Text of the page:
Big Australia means big greenhouse gases


Given that two of Prime Minister Anthony Albanese’s major initiatives — ‘net zero’ glasshouse gas emissions and expanding Australia’s immigration levels — are at odds, the Labor government must explain to Australians how it plans to achieve both.

This year, Australia’s population surpassed 26 million following record immigration-driven population growth:

Australian population change

According to the Australian Bureau of Statistics (ABS), Australia’s population expanded by more than 500,000 people in a single year for the first time in the nation’s history in 2022, driven by unprecedented net overseas migration (NOM) of 387,000.


The Albanese government has also projected record population growth for Australia.

The 2023 federal budget projected a 2.18 million population increase (equivalent to a Perth) over the five years to 2026-27, driven by NOM of 1.5 million (equivalent to an Adelaide).

The 2023 Intergeneration Report, released last week, projected a 14.2 million population increase – equivalent to a combined Sydney, Melbourne, Brisbane and Adelaide – over the 40 years to 2062-63, again driven by strong NOM.

Net overseas migration

The Albanese government claims that more migrants are needed for economic growth due to Australia’s low domestic birth rate and ageing population.

Rapid population growth, however, is associated with higher greenhouse gas emissions as a result of the increased economic activity required to accommodate new immigrants.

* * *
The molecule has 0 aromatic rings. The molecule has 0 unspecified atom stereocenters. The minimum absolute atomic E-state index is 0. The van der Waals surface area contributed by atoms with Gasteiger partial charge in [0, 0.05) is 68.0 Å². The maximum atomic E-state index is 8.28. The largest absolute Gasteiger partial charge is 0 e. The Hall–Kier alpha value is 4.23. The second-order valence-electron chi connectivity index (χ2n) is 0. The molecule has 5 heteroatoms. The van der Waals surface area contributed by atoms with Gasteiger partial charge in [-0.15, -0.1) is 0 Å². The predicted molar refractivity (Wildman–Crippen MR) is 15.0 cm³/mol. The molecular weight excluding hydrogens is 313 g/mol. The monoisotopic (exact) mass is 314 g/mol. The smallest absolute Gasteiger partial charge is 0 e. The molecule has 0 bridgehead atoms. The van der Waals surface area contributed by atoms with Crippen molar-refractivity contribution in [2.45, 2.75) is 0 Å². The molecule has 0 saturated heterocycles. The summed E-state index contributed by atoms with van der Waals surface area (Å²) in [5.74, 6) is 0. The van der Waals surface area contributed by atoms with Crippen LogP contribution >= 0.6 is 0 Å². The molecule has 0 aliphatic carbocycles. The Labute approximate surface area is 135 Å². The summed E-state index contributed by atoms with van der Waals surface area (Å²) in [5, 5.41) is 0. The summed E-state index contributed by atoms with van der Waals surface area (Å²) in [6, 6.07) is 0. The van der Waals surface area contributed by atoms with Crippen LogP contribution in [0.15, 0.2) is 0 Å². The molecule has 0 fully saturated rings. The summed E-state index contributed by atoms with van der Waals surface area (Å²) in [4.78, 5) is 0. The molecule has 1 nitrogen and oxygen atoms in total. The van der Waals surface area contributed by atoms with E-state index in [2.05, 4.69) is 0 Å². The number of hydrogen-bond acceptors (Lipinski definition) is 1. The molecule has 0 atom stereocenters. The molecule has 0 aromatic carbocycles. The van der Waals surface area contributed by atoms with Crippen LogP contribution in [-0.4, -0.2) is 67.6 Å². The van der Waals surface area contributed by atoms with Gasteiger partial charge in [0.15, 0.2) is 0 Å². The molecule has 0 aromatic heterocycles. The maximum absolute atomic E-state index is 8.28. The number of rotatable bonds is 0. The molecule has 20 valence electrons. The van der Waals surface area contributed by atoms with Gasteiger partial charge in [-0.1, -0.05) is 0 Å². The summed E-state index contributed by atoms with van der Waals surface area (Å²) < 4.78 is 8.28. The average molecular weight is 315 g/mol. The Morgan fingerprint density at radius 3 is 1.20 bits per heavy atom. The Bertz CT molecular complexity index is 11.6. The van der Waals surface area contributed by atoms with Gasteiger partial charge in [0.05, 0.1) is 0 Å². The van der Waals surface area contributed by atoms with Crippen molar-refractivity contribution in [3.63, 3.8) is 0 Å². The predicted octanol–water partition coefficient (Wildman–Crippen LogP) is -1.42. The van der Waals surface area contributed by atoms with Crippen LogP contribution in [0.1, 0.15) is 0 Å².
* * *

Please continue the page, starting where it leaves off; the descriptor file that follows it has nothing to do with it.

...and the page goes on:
This is true for practically all goods and services because they all need fossil fuel energy.

It is estimated that building construction, operation, and maintenance account for around one-quarter of Australia’s greenhouse gas emissions.

The addition of 14.2 million people, at least 5.5 million additional housing units, millions of motor vehicles, and huge volumes of infrastructure (including water desalination plants) will dramatically increase Australia’s carbon emissions and will result in the paving over of hundreds of thousands of hectares of Australia’s best farmland.


Again, it is the equivalent of adding a Sydney, Melbourne, Brisbane and Adelaide on Australia’s landscape. This quantity of immigration and its environmental consequences are enormous.

The 2021 State of the Environment (SoE) Report, compiled by a panel of experts for the federal government, rated pressures from population growth as having a “very high impact” on the environment:

SoE Report

As part of a transition to “net zero” emissions by 2050, the Albanese Government has promised to reduce Australia’s carbon emissions by 43% in 2030 compared to 2005.

How can Australia attain “net zero” while its population is expected to rise by 14.2 million people, or 54%?

What about the broader environmental consequences of land removal and resource use by the increased population, as laid out in the 2021 SoE report?


Increased population, primarily due to high immigration levels, will result in higher greenhouse gas emissions and environmental degradation.

How will the Albanese government deliver both “net zero” and a substantially larger population?

The Albanese government must explain to Australians how it intends to reduce emissions and safeguard the natural environment in the face of a 14.2 million expansion in the population fuelled by immigration.

About the author
Leith van Onselen is Chief Economist at the MB Fund and MB Super. He is also a co-founder of MacroBusiness. Leith has previously worked at the Australian Treasury, Victorian Treasury and Goldman Sachs.